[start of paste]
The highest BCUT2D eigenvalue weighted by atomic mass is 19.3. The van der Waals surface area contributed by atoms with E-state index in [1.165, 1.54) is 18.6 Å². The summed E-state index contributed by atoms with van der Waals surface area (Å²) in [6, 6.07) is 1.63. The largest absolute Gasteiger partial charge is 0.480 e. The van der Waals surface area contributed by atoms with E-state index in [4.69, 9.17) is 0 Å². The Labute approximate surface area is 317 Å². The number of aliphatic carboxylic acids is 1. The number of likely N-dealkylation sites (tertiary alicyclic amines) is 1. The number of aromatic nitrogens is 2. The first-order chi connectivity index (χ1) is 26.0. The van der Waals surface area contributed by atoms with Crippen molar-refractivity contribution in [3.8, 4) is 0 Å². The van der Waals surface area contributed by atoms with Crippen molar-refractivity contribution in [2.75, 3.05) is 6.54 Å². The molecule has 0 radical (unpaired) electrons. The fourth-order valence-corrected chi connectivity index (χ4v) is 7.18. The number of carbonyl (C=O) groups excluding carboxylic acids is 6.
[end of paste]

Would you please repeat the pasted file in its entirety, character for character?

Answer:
The highest BCUT2D eigenvalue weighted by atomic mass is 19.3. The van der Waals surface area contributed by atoms with E-state index in [1.165, 1.54) is 18.6 Å². The summed E-state index contributed by atoms with van der Waals surface area (Å²) in [6, 6.07) is 1.63. The largest absolute Gasteiger partial charge is 0.480 e. The van der Waals surface area contributed by atoms with E-state index in [4.69, 9.17) is 0 Å². The Labute approximate surface area is 317 Å². The number of aliphatic carboxylic acids is 1. The number of likely N-dealkylation sites (tertiary alicyclic amines) is 1. The number of aromatic nitrogens is 2. The first-order chi connectivity index (χ1) is 26.0. The van der Waals surface area contributed by atoms with Crippen molar-refractivity contribution in [3.8, 4) is 0 Å². The van der Waals surface area contributed by atoms with Crippen molar-refractivity contribution in [2.75, 3.05) is 6.54 Å². The molecule has 0 radical (unpaired) electrons. The fourth-order valence-corrected chi connectivity index (χ4v) is 7.18. The number of carbonyl (C=O) groups excluding carboxylic acids is 6.